NERA ECONOMIC CONSULTING
Interviewing with NERA Economic Consulting? Well, NERA is no MBB. In fact, if you look at a list of top 20 consulting firms, NERA won’t be on it. That being said, NERA is still a major player in the consulting industry and here’s why: NERA Economic Consulting is the top economic consulting firm, period.
Let’s just quickly discuss the difference between a top management consulting firm and an economic consulting firm. While MBB’s main focus is strategy, economic consulting firms like NERA’s focus is on economics first and strategy second.
Of course, that is a very broad generalization because, as we’ll talk about soon, NERA has 30+ practice areas ranging from bankruptcy to statistical sampling and analysis.
Although NERA is concentrated on the East Coast of the U.S., NERA reviews the global economic landscape. The firm advises government divisions, law firms, and major global corporations on governmental regulation (like anti-trust rulings), public policy implications, public, competitive forces, and private financing. NERA helps companies predict likely lawsuits and litigation, which anyone would think valuable – but it doesn’t make them the darling of the advisory industry, especially when analysis or research predicts bad news.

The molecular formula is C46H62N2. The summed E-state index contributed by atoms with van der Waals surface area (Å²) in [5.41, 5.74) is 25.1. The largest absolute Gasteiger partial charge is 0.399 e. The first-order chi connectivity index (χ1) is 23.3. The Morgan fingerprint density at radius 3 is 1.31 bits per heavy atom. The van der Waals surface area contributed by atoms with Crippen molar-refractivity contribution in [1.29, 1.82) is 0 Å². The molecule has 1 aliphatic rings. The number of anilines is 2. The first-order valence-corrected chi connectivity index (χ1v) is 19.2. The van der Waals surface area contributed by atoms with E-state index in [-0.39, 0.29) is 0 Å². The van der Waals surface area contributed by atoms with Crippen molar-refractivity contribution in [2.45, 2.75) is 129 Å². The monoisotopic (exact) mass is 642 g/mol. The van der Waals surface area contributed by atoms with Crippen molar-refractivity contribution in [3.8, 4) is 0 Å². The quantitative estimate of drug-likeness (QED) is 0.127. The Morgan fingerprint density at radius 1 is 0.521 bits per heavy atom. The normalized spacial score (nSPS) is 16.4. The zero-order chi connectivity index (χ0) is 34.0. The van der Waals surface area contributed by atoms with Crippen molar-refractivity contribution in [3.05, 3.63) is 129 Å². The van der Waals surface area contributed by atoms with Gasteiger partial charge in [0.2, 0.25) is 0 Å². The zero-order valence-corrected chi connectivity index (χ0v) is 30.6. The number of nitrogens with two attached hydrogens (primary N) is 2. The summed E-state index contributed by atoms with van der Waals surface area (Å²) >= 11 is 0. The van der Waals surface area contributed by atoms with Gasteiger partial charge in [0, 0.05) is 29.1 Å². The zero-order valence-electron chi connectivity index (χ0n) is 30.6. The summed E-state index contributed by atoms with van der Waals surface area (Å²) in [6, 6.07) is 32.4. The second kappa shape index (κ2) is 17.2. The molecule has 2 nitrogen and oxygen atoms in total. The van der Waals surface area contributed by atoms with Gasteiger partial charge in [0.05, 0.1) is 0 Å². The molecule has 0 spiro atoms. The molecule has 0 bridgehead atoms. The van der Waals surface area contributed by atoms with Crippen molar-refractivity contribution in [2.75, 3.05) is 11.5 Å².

NERA ECONOMIC CONSULTING KEY STATS
NERA Economic Consulting Headquarters: New York, NY
NERA Economic Consulting Employees: 515
NERA Economic Consulting Locations: 26 offices
NERA Economic Consulting Chief Executive: Dr. Lawrence Wu
NERA Economic Consulting Revenue: $75M
NERA Economic Consulting Engagement Cost: ~$350K
NERA ECONOMIC CONSULTING HISTORY
NERA ECONOMIC CONSULTING ORGANIZATION